Closed-Border Clowns To The Right. Open-Border Jokers To The Left. Happy 4th Of July
Border Patrol clowns on Facebook to the right of me. Open-border jokers at Democratic debates to the left. Here I am, America, stuck in the middle with you on the Fourth of July.
No country is more defined by immigration than the U.S. But we live today in The U.S. Unhinged. So as we celebrate our nationhood, America’s immigration scene has turned as berserk as a next-door neighbor misfiring Roman candles into your flaming gas grill.
To the right of me: almost 10,000 current or former U.S. Border Patrol agents who, according to ProPublica this week, are part of a secret Facebook page whose bigoted, anti-immigrant posts make President Trump look like a Rio Grande Valley social worker. Jokes about the tragic photo of a Salvadoran migrant and his toddler daughter who drowned trying to enter the U.S. last week. Appallingly sexist memes of liberal Congresswoman Alexandria Ocasio-Cortez.
Yep, that’s what these agents felt compelled to leave on social media as their legacy of service. Cue "The Ballad of the Green Berets," boys!
Meanwhile, the Department of Homeland Security issued its inspection of the “dangerous overcrowding” at Border Patrol detainee facilities and their squalid living conditions. Scant food and hygiene for adults and children alike. Standing-room-only cells. A “ticking time bomb,” said one official.
One Trump feels no urge to disarm. Sure, to most of us this is all a new low for his immigrant-demonization agenda – especially considering most of the migrants affected aren’t law-breakers but asylum-seekers from Central America’s horrific northern triangle. But if you’re a zealous Trump supporter this is likely a fist-bumping woo-woo moment that revs up your full-throated MAGA cheer.
Memo to America's right and left on immigration: Great countries don't seal their borders, nor do they erase them. They grow up and MANAGE them.
And yet to the left of me things are also looking a few bricks shy of a border-wall load. At last week’s Democratic presidential debates here in Miami, more than half the candidates said unlawfully entering the U.S. should no longer be a criminal violation. That’s the sort of overreaction to Trump’s over-reactionary immigration policies that Democratic primary voters might love. But it sends the sort of let’s-throw-America’s-borders-open message that swing voters will probably savage next year if it’s in the Democratic platform.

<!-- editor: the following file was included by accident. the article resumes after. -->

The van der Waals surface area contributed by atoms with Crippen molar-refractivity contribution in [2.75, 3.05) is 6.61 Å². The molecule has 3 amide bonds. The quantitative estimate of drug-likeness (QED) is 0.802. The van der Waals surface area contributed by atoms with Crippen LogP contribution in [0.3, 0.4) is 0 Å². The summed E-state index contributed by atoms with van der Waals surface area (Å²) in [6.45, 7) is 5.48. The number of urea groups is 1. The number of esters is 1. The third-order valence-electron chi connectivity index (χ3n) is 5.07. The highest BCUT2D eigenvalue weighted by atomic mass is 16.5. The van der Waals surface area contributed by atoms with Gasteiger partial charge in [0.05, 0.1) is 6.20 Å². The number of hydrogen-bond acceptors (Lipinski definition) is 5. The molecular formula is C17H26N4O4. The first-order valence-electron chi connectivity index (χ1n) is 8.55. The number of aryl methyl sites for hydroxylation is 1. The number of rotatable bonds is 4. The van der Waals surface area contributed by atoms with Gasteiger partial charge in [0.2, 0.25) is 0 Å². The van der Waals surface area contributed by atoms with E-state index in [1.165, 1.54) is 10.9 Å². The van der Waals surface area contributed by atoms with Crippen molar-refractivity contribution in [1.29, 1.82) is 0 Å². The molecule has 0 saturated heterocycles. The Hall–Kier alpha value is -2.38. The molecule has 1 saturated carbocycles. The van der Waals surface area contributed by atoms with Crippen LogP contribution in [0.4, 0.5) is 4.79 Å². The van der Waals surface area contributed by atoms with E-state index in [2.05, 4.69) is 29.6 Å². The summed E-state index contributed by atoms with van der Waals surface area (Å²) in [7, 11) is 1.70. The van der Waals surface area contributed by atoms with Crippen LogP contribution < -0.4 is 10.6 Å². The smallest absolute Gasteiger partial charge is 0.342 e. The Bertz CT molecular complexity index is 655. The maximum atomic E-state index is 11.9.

It’s as foolish practically as it is politically. Any immigrant, documented or undocumented, should of course be treated more humanely than Trump and the Trumpsters were taught by their parents to treat people. But as Ali Noorani, executive director of the Washington D.C.-based immigration-advocacy group America Is Better, said last week: “The answer to overcriminalization and overprosecution is to ensure that law enforcement – including the Department of Homeland Security – use their discretion to prioritize safety threats, not to strike [down] statutes whole hog.”
When a country treats illegal immigration no more seriously than a parking fine, it’s not promoting border compassion so much as it’s inviting border chaos – the kind the Trumpsters love to exploit.
The fact Americans left and right need to wake up to is that flood-level immigration is an inevitable challenge – and responsibility – for any great power, from the U.S. back to the Roman Empire. But, the patriots will protest, America is not an empire. Bull. From the moment the U.S. conquered more than half of Mexico’s territory in 1848 – creating a 2,000-mile-long southern border that any Roman emperor would have recognized – it’s assumed an imperial guise.
We can learn from our imperial predecessors, who were frankly more grown up than we are about immigration. They didn’t opt to seal their borders; nor did they opt to erase them. They chose to manage them. Rome did it for a thousand years, keeping its frontiers controlled while facilitating robust immigration that made it one of history’s most diverse civilizations.
We can return to doing that if we’d just upgrade our immigration infrastructure. Not Trump’s sophomoric wall but real, 21st-century border bolts like effective patrol technology, adequate asylum-processing facilities and smarter visa systems for managing the flow of seasonal labor that helps keep U.S. economic sectors like agriculture, construction and tourism afloat.
That commonsense immigration reform should also include Marshall Plan-style aid to reform Central America – where corruption, inequality, poverty, violence and now climate-change disasters propel most of the undocumented immigration arriving at the U.S.’s southern border.
This week new Salvadoran President Nayib Bukele acknowledged that the deaths of immigrants from his country are “our fault” too. Sharing blame is a required step toward finding solutions. On this Fourth of July, Bukele is the only politician who seems sane enough to get that.